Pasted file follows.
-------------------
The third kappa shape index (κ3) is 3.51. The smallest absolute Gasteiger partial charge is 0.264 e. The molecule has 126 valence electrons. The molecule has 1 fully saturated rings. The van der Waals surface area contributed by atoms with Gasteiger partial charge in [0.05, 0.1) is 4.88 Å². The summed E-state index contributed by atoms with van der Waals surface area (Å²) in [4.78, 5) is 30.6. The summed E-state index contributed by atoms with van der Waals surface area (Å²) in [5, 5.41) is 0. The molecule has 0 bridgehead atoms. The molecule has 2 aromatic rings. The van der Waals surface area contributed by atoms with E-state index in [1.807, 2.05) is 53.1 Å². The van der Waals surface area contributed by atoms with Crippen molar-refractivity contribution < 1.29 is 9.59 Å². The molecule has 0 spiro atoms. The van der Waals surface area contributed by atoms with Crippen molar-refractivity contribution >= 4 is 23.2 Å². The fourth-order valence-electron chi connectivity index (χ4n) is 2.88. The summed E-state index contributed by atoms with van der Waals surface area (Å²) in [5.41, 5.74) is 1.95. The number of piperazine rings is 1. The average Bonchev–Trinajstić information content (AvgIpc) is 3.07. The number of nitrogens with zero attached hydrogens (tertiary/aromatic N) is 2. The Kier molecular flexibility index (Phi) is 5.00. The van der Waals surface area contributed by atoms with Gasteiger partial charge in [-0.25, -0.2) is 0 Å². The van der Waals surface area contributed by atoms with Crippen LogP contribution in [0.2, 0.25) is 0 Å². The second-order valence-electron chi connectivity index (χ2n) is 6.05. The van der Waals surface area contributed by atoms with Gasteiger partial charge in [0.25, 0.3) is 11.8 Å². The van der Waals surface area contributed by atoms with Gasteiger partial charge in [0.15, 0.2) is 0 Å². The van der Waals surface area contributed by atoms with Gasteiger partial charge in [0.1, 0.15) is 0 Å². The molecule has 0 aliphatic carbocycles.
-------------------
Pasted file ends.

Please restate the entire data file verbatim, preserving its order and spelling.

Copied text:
The third kappa shape index (κ3) is 3.51. The smallest absolute Gasteiger partial charge is 0.264 e. The molecule has 126 valence electrons. The molecule has 1 fully saturated rings. The van der Waals surface area contributed by atoms with Gasteiger partial charge in [0.05, 0.1) is 4.88 Å². The summed E-state index contributed by atoms with van der Waals surface area (Å²) in [4.78, 5) is 30.6. The summed E-state index contributed by atoms with van der Waals surface area (Å²) in [5, 5.41) is 0. The molecule has 0 bridgehead atoms. The molecule has 2 aromatic rings. The van der Waals surface area contributed by atoms with E-state index in [1.807, 2.05) is 53.1 Å². The van der Waals surface area contributed by atoms with Crippen molar-refractivity contribution < 1.29 is 9.59 Å². The molecule has 0 spiro atoms. The van der Waals surface area contributed by atoms with Crippen molar-refractivity contribution >= 4 is 23.2 Å². The fourth-order valence-electron chi connectivity index (χ4n) is 2.88. The summed E-state index contributed by atoms with van der Waals surface area (Å²) in [5.41, 5.74) is 1.95. The number of piperazine rings is 1. The average Bonchev–Trinajstić information content (AvgIpc) is 3.07. The number of nitrogens with zero attached hydrogens (tertiary/aromatic N) is 2. The Kier molecular flexibility index (Phi) is 5.00. The van der Waals surface area contributed by atoms with Gasteiger partial charge in [-0.25, -0.2) is 0 Å². The van der Waals surface area contributed by atoms with Crippen LogP contribution in [0.2, 0.25) is 0 Å². The second-order valence-electron chi connectivity index (χ2n) is 6.05. The van der Waals surface area contributed by atoms with Gasteiger partial charge in [0.25, 0.3) is 11.8 Å². The van der Waals surface area contributed by atoms with Gasteiger partial charge in [0.15, 0.2) is 0 Å². The van der Waals surface area contributed by atoms with Gasteiger partial charge in [0.1, 0.15) is 0 Å². The molecule has 0 aliphatic carbocycles.